Thursday, April 9, 2009

A Noble Life: Clarence Edward Brinlee and Ethel Lena Bennett

The word prompt for the 12th Edition of Smile For The Camera is A Noble Life. Show us a photograph of an ancestor, relative, or friend that is the embodiment of A Noble Life. A life that is worthy of those who came before and those who follow after. A Life filled with small but courageous acts; filled with love and honor. A simple life, an ordinary life, A Noble Life. Bring them to the carnival and share with us how you’ve honored them. Admission is free with every photograph!

Clarence Edward Brinlee (b. 10 April 1892, d. 22 February 1980) lost his mother, Mary Ann Sims Brinlee, when he was eight years old and his father, James Edward Brinlee, when he was 15 years old. The 1910 census shows him living with his grandfather Hiram Brinlee Jr. and step-grandmother Lizzie Brinlee in Hunt County, Texas. Also living with this family was Hiram and Lizzie’s oldest son and my grandfather, Lawrence Carroll Brinlee, who would have been Clarence’s uncle but was almost a year younger than Clarence.

Clarence and Ethel were known among the Brinlees to have taken in and taken care of numerous relatives, both close and distant, who needed help. I do not know of anything dashing or exciting in their history, but I want to know them better, and one of my self-assigned research goals is to get in touch with some of their descendants and find out more about them. One of the things about family research that surprised and delighted me was how compelling the stories of ordinary but strong and decent people like Clarence and Ethel can be. I hope to have more of their story to share in the future!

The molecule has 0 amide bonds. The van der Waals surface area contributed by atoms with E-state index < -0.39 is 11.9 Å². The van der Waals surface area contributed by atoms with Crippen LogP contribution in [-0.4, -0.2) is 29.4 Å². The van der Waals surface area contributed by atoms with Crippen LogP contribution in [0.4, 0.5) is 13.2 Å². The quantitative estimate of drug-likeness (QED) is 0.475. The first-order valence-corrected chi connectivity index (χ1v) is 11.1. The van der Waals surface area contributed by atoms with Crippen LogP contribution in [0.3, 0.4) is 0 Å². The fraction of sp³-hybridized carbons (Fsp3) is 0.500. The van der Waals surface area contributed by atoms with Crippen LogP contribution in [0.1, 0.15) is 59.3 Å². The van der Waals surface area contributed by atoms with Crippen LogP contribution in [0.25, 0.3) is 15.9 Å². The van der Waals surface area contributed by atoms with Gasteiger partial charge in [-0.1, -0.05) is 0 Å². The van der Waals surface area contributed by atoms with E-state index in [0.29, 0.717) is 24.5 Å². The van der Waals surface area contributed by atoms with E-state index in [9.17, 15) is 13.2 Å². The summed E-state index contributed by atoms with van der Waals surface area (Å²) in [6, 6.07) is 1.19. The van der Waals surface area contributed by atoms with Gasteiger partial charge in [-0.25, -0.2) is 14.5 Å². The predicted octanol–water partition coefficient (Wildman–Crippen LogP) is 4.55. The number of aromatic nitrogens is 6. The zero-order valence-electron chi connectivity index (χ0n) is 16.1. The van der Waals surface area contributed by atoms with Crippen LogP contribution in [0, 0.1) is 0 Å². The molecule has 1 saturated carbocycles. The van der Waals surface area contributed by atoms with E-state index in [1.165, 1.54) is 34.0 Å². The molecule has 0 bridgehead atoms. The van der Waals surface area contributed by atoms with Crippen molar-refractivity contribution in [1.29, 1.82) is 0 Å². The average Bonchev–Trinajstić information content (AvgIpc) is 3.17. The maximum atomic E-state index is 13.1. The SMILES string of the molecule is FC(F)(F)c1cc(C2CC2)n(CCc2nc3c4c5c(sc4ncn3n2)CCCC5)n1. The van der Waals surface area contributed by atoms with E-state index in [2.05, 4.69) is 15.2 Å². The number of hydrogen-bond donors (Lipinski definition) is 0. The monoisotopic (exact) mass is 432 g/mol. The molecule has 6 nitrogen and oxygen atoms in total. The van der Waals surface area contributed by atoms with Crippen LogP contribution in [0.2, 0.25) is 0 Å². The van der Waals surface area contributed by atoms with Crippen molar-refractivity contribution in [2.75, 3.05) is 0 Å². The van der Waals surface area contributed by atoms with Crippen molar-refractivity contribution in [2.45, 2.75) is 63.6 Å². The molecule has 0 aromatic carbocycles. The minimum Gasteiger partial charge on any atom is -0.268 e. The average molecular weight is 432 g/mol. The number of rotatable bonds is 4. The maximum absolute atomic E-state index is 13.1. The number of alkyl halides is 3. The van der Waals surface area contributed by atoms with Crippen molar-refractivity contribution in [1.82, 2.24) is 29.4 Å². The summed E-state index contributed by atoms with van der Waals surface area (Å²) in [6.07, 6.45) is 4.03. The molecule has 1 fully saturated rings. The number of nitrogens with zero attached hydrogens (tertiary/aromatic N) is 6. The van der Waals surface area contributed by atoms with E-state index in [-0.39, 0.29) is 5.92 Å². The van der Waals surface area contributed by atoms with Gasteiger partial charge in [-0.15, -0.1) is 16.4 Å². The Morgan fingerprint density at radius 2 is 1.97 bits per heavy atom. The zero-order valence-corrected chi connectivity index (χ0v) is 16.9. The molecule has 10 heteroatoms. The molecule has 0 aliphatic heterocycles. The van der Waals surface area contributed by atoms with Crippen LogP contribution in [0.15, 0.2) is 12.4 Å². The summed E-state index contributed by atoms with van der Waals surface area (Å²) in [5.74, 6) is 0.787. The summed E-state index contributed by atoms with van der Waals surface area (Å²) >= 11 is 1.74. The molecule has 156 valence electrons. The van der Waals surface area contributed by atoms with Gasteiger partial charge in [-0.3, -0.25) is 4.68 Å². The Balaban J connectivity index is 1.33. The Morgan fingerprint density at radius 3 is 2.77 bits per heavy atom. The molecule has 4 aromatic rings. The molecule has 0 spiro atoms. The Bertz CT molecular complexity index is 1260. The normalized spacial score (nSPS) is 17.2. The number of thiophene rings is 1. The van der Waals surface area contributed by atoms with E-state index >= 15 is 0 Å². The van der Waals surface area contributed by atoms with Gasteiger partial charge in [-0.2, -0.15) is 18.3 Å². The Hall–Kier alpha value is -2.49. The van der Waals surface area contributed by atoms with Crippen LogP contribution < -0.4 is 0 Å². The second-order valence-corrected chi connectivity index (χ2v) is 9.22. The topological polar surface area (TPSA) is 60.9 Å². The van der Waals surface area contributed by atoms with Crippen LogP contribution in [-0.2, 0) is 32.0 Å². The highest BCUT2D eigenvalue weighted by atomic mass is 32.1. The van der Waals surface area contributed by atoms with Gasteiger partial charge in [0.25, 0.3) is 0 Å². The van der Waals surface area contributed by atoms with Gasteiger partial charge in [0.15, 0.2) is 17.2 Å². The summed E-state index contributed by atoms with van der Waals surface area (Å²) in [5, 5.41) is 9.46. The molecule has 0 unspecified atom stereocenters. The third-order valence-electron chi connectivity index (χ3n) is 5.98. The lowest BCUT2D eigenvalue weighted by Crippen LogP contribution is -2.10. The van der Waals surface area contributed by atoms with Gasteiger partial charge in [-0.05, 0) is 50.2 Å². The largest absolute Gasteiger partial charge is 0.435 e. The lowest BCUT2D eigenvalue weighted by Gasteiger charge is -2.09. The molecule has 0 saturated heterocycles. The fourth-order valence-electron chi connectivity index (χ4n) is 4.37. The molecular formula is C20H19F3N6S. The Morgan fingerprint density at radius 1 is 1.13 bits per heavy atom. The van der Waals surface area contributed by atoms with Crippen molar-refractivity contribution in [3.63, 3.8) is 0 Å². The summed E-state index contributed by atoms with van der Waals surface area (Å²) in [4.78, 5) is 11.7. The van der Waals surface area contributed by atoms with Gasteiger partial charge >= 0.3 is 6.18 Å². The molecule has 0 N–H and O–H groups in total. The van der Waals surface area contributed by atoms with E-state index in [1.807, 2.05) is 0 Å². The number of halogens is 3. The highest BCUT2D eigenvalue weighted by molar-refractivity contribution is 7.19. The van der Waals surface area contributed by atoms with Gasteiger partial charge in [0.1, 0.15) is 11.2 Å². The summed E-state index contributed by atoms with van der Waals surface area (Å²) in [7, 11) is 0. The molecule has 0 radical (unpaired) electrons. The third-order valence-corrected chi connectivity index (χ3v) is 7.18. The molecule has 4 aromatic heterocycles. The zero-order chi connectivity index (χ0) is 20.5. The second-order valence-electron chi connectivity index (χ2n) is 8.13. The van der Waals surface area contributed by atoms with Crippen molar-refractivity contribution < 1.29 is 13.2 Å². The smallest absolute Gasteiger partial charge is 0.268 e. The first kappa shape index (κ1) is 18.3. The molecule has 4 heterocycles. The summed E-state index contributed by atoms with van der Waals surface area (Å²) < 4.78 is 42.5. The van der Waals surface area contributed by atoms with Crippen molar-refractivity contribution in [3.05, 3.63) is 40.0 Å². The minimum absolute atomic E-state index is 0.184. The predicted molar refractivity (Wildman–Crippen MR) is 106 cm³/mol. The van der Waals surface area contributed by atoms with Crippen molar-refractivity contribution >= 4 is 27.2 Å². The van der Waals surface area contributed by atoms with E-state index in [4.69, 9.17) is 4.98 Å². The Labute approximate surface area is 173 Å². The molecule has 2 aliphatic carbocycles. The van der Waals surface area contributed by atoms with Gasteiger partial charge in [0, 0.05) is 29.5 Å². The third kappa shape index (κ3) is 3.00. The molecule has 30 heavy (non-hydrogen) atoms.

1. I agree. Ordinary strong and decent folks do have compelling stories. I am always delighted to be able to tie a few personal stories into the facts and figures from census reports and the like and a photo is the frosting on the cake. I look forward to reading more about Clarence and Ethel.

  2. Hi Greta. You are so right. I, too, have found such compelling stories in the most unlikely places and of the most unassuming folk. Tell us more of Clarence and Ethel soon!

  3. Thank you for your comments. I hope to eventually have more information on Clarence and Ethel. What I know I learned from a second cousin who descends from that side of the family (Hiram Brinlee-Disey Boone); I descend from Hiram Brinlee and Lizzie Smith. She described them as the glue that held the family together through hard times.

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  5. Hello Greta:

    Well, How are you?

    I have been writing my side of the Brinlees. I will eventually get it to you.

    I was pleasantly suprised at seeing the picture of my Uncle Clarence and Aunt Ethel.

    The first time I saw my aunt and uncle was in 1952. The last time was the summer of 1959. I was either 16 or 17 depending the time we were in Oklahoma. They lived in Holdenville out in the country. I believe some of their children are still living in Holdenville.

    Mom said that Uncle Clarence was nephew to Grandpa Louis Brinlee. Clarence married Aunt Ethel. She was sister to my grandmother, Mary Jane "Molly" Bennett.

    If Clarence was born in 1892, Grandpa Louis was have been afround 9 or 10.

    I hope this helps.